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Sugihara Database

This database contains the names and visa dates of 2,139 Polish, Lithuanian, German, Dutch, and Russian Jews, all of whom were saved by passports from the Japanese diplomat Chiune Sugihara.

Chiune Sugihara

In the history of the Holocaust, one of the most fascinating — and largely unknown — stories of the Righteous Gentiles is that of a Japanese diplomat named Chiune Sugihara.  Consul-General Sugihara was stationed in Kaunas, Lithunania in March, 1939.  In July, 1940, as the Germans advanced on Lithuania, all diplomats were instructed to leave their embassies in Kaunas.  Only a Dutch consul and Chiune Sugihara remained behind.  The Jews of Kaunas and the surrounding areas were desperate for passports to leave the country, but obtaining visas proved almost impossible.  Eventually, they sought help from Sugihara.

Seeing their desperate situation, Sugihara had to probe his conscience.  At the end of July, 1940, against the rules from his commanders in Tokyo, Sugihara and his wife spent four long weeks writing visas by hand.  Of the almost 6,000 Jews with Sugihara visas, most ended up in Kobe, Japan until after the war.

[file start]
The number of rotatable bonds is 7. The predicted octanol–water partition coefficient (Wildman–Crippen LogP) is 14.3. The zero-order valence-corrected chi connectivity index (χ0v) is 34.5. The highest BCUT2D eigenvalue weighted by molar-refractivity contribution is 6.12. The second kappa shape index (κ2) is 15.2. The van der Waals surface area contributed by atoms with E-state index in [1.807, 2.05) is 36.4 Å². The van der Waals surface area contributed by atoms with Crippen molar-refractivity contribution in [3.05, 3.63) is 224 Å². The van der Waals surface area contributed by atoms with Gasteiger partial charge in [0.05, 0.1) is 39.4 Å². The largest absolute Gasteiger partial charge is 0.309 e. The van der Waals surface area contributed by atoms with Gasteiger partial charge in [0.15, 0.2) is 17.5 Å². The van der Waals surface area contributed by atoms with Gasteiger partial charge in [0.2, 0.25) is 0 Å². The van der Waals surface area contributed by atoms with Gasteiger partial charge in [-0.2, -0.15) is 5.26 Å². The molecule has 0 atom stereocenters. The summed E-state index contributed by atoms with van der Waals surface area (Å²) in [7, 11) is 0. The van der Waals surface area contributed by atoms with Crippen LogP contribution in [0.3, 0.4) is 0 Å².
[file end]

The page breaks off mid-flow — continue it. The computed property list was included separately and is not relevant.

His humility prevented Sugihara from discussing his herioc actions after the war.  As a result, many Jews have not known the story of Sugihara, one of the foremost saviors of the Holocaust.  And of the thousands of Sugihara survivors, many did not know the name of the man who had written their passports.

The information for this database was obtained by David Eagleman from Hiroki Sugihara,one of the sons of Chiune Sugihara.  Data entry was done mostly by Malinda Dillman, and partially by Susan King and David Eagleman.  We also thank the Holocaust Museum Houston, where Malinda Dillman volunteers, for the use of their facilities and volunteer time.

If you are or know of someone who received one of these visas, please let the Visas for Life Foundation hear from you.  FAX: 415-776-6775.

Database contents

This database consists of 2,139 records, each consisting of four fields: Surname, Given Name, Nationality, and Visa Date.  The Nationality is given in German (e.g. "Polnisch" is "Polish").  The vast majority (91%) of the records are for those of Polish nationality; 5% were Lithuanian; 2% German; 1% Czech; 1% others.  The visa dates are all July and August, 1940.

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Last Update: 17 July 2013   MT
Data Copyright ©1997 Visas for Life Foundation, Hiroki Sugihara, Chairman.
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